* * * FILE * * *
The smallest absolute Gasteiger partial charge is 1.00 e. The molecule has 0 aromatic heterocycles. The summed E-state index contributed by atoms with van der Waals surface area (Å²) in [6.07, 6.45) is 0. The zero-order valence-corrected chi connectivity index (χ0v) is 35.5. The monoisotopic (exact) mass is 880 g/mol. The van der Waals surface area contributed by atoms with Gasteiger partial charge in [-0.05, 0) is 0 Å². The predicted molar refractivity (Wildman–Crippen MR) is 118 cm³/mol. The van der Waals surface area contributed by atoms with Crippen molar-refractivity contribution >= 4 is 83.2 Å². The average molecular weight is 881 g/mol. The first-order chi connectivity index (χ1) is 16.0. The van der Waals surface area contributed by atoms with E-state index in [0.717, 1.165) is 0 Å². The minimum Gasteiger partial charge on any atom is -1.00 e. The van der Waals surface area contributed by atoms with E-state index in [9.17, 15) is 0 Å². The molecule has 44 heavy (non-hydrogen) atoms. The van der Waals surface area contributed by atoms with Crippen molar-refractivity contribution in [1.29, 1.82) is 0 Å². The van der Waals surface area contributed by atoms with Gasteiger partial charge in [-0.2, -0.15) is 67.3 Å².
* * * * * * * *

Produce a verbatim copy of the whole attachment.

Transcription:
The smallest absolute Gasteiger partial charge is 1.00 e. The molecule has 0 aromatic heterocycles. The summed E-state index contributed by atoms with van der Waals surface area (Å²) in [6.07, 6.45) is 0. The zero-order valence-corrected chi connectivity index (χ0v) is 35.5. The monoisotopic (exact) mass is 880 g/mol. The van der Waals surface area contributed by atoms with Gasteiger partial charge in [-0.05, 0) is 0 Å². The predicted molar refractivity (Wildman–Crippen MR) is 118 cm³/mol. The van der Waals surface area contributed by atoms with Crippen molar-refractivity contribution >= 4 is 83.2 Å². The average molecular weight is 881 g/mol. The first-order chi connectivity index (χ1) is 16.0. The van der Waals surface area contributed by atoms with E-state index in [0.717, 1.165) is 0 Å². The minimum Gasteiger partial charge on any atom is -1.00 e. The van der Waals surface area contributed by atoms with E-state index in [9.17, 15) is 0 Å². The molecule has 44 heavy (non-hydrogen) atoms. The van der Waals surface area contributed by atoms with Crippen molar-refractivity contribution in [1.29, 1.82) is 0 Å². The van der Waals surface area contributed by atoms with Gasteiger partial charge in [-0.2, -0.15) is 67.3 Å².